Professor Thierry Durand’s academic interests pertain to the relationship between philosophy and post-World War II French literature and literary criticism. His dissertation examined the critical and philosophical works of French essayist Maurice Blanchot. Before Dr. Durand came to Linfield in 1995, he taught at Dickinson College in Pennsylvania and was a visiting assistant professor at Middlebury College in Vermont. He also served as president of the Oregon Association of Teachers of French for two years from 1998 to 2000. In addition to studying late 19th and 20th century French literature, Dr. Durand’s current research focuses on the expression of a tragic vein in “l'extrême contemporain.”Ph.D. (Co-chair)
Professor Juan Gómez has taught at Linfield for nearly three decades. Since 1984, Dr. Gómez has led elementary, intensive elementary and intermediate comprehension and conversation courses in Spanish. In 2005, he made a 1,000-kilometer spiritual journey from Seville to Santiago de Compostela, Spain over a span of 43 days. He learned about the pilgrimage after studying the Muslim influence on Spanish culture during his first sabbatical. In addition to teaching Spanish language, Dr. Gómez incorporates knowledge about the history, culture and literature of Spain into his lectures. He has also written several publications, including a classroom textbook titled “Como? Introductory Text for Proficiency.”Ph.D.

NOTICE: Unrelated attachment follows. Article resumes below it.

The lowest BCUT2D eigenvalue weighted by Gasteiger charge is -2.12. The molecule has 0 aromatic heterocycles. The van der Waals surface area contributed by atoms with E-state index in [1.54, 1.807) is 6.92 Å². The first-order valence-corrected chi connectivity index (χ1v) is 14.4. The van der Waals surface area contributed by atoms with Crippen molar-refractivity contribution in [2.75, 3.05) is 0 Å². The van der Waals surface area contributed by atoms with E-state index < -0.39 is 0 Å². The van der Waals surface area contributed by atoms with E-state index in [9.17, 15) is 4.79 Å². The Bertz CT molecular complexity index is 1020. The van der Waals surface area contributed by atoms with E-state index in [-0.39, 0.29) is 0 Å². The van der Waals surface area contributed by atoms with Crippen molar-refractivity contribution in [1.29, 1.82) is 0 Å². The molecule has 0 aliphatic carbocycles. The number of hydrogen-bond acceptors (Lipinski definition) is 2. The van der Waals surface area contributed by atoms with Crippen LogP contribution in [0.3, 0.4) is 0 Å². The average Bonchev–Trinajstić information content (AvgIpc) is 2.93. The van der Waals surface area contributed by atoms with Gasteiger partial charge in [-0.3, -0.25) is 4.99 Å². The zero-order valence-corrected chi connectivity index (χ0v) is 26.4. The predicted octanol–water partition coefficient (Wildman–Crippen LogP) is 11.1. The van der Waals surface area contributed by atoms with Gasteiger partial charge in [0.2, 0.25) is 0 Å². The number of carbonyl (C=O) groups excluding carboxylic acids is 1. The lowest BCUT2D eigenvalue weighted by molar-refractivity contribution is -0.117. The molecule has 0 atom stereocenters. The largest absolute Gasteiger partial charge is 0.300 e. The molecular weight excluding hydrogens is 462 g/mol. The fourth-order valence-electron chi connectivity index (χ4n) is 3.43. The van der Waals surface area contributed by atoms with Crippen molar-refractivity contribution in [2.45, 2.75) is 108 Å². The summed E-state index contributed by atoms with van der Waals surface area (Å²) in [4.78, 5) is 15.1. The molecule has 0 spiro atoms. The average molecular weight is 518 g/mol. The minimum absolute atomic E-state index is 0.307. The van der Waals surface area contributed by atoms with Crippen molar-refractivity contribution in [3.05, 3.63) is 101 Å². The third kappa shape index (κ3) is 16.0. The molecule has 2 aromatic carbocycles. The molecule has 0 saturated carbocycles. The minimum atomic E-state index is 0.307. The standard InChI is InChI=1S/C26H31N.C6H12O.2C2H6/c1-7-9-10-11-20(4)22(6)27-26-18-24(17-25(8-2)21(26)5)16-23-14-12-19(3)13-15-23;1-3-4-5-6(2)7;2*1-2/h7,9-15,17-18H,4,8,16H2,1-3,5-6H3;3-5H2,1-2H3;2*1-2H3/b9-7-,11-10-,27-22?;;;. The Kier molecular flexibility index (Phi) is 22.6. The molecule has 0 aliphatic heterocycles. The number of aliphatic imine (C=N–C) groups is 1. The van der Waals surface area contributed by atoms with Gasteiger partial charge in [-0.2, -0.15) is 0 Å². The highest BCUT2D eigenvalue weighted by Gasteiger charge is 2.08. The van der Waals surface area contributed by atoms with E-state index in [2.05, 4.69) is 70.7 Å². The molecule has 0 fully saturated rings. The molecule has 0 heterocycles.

Professor Goodall has been teaching American Sign Language (ASL) at Linfield since August 2011. He was born hearing, but lost his ability to hear due to a medical complication during his first few days of life. A self-taught reader, Professor Goodall was introduced to ASL in high school after having learned Signed Exact English (SEE) and Pidgin Signed English (PSE). Besides teaching, he is a master storyteller, performer, ASL poet and artist. His passion for the arts is evident in the fun classes he leads.
Gudrun Hommel has been teaching at Linfield since 1993. She graduated from Gymnasium and received her Abitur in 1975 in Mainz, Germany. In graduate school, Hommel based her dissertation on social criticism through female figures in German crime novels. Her academic interests include foreign language pedagogy and the use of technology in foreign language classrooms, popular German culture, German studies, and German politics. She is also interested in East German and postwar film studies and teaching with German film. In the classroom, her students describe her as a caring and encouraging professor with an enjoyable sense of humor. Besides teaching, Dr. Hommel has been a proofreader and freelance photographer for Vista Higher Learning. She is also a freelance translator.Ph.D.